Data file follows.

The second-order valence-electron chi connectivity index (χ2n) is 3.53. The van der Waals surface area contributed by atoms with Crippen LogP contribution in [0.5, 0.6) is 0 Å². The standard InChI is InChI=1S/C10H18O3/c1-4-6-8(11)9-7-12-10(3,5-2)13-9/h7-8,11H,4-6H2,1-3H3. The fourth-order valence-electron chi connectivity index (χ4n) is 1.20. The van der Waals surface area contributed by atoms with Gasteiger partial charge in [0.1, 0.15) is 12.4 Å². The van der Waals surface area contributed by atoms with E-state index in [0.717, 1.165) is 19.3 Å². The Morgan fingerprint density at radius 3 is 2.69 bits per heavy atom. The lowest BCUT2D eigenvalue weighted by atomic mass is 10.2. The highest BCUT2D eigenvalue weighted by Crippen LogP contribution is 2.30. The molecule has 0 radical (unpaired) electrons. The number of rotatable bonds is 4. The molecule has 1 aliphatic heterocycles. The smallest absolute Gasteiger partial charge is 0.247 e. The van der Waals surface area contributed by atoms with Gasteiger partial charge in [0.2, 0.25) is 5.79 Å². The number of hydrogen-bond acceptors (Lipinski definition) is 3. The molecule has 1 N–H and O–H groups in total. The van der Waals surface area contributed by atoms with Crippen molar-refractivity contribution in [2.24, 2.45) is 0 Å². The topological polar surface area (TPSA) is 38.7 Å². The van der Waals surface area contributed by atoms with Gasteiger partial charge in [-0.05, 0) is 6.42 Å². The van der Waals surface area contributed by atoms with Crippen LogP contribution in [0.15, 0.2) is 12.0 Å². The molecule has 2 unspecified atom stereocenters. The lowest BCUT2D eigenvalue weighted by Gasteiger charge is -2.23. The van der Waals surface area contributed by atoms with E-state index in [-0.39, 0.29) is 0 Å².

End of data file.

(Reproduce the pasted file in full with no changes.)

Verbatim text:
The second-order valence-electron chi connectivity index (χ2n) is 3.53. The van der Waals surface area contributed by atoms with Crippen LogP contribution in [0.5, 0.6) is 0 Å². The standard InChI is InChI=1S/C10H18O3/c1-4-6-8(11)9-7-12-10(3,5-2)13-9/h7-8,11H,4-6H2,1-3H3. The fourth-order valence-electron chi connectivity index (χ4n) is 1.20. The van der Waals surface area contributed by atoms with Gasteiger partial charge in [0.1, 0.15) is 12.4 Å². The van der Waals surface area contributed by atoms with E-state index in [0.717, 1.165) is 19.3 Å². The Morgan fingerprint density at radius 3 is 2.69 bits per heavy atom. The lowest BCUT2D eigenvalue weighted by atomic mass is 10.2. The highest BCUT2D eigenvalue weighted by Crippen LogP contribution is 2.30. The molecule has 0 radical (unpaired) electrons. The number of rotatable bonds is 4. The molecule has 1 aliphatic heterocycles. The smallest absolute Gasteiger partial charge is 0.247 e. The van der Waals surface area contributed by atoms with Gasteiger partial charge in [0.2, 0.25) is 5.79 Å². The number of hydrogen-bond acceptors (Lipinski definition) is 3. The molecule has 1 N–H and O–H groups in total. The van der Waals surface area contributed by atoms with Crippen molar-refractivity contribution in [2.24, 2.45) is 0 Å². The topological polar surface area (TPSA) is 38.7 Å². The van der Waals surface area contributed by atoms with Gasteiger partial charge in [-0.05, 0) is 6.42 Å². The van der Waals surface area contributed by atoms with Crippen LogP contribution in [0.15, 0.2) is 12.0 Å². The molecule has 2 unspecified atom stereocenters. The lowest BCUT2D eigenvalue weighted by Gasteiger charge is -2.23. The van der Waals surface area contributed by atoms with E-state index in [-0.39, 0.29) is 0 Å².